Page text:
I did it. I exhibited at WonderCon. For the vast majority of you who don't know what that is, it's the San Francisco version of ComicCon. And for the rest of you, ComicCon is the biggest pop-culture convention in the US. But back to WonderCon. I decided last October to apply with my plush toy line. It would mean a huge amount of money spent on the exhibitor fee, hotel fee, display fees, gas money, and innumerable other expenses. I had a small lump of dough built up in my business account and pretty much sank it all into this one show. The question was would it pay off.
I convinced my husband to take off work for a few days to come help me at the convention. My sister agreed to drive down from Utah to watch my kids while we were gone. Another friend agreed to manage the local craft event I was supposed to be running that weekend here in Vegas. And I even sweet talked my sisters into helping me with some of the tedious sewing while we were supposed to be enjoying a relaxed beach vacation the week before the big event. By the time the convention rolled around, I had sewn $13,000 worth of plush toys in 4 months. Throw in my factory produced item, and I would be going to San Francisco with $18,000 worth of Flaky Friends (my toy line). I had no doubt I'd sell it all. I'd put in the work and there are required, rewarding consequences for hard work. I'd sewn enough to be able to drive a nail with my finger tips so I knew I'd done my part.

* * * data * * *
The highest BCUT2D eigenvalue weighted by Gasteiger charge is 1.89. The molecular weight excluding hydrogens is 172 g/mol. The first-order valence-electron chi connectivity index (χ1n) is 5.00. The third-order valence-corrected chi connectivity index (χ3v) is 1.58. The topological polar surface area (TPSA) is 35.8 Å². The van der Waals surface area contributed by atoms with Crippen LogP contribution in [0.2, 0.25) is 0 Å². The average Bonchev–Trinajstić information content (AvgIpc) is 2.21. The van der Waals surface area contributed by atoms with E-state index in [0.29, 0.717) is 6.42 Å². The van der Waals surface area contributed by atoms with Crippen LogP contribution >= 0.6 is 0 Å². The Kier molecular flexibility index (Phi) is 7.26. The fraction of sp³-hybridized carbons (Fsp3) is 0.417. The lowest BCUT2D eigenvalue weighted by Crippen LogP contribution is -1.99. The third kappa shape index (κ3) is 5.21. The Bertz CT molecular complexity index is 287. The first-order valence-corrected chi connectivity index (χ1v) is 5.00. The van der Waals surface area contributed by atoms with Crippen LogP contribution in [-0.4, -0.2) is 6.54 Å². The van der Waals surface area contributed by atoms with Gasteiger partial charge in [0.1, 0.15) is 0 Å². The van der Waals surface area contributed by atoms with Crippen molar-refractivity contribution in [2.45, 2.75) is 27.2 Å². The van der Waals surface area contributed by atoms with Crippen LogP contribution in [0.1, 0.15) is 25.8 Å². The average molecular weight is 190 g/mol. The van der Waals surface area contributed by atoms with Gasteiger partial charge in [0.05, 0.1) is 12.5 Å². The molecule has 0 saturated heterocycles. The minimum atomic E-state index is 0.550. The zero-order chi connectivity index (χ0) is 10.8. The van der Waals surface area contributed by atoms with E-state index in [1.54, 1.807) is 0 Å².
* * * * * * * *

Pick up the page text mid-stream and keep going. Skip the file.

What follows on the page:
When the car broke down on the drive to the convention, I panicked a bit. It set us back a few hours, but we got back on the road. When we got miserably turned around in the traffic in San Francisco and couldn't find the unloading dock with the clock ticking on our unloading time, I almost passed out in the passenger seat. But unload we did, and I set up in Moscone Convention Center with my toys flanking me with sewn on smiles. I had made it. Now just to sell $18,000 worth of plush in three days.
How did it go? This is where I give you the line about how it was invaluable for the contacts I made, how much fun the crowd was, and how I got a lot of business cards. No, really, I did have a good time. The other plush artists I met who have growing product lines were very helpful and will hopefully provide invaluable mentoring/advice to me in the future. And today I got an email from a customer who bought from me at the show with a custom request. But as far as the books go, after 4 months of non stop sewing, neglecting my kids, pizza dinners, and a ridiculous amount of money invested, I'm coming out pretty much exactly where I was last Christmas. According to my bank account, all the work I've done this year never happened. So that's why I've decided to treat the small stack of business cards I accumulated at the event as my magic beans. With all the blood, sweat and tears that went into getting them, they've got to have some magic in them. Grow, beans, grow. Because if you turn out to be duds, I'm going to kick myself in the face until I stop trying to do anything ever again.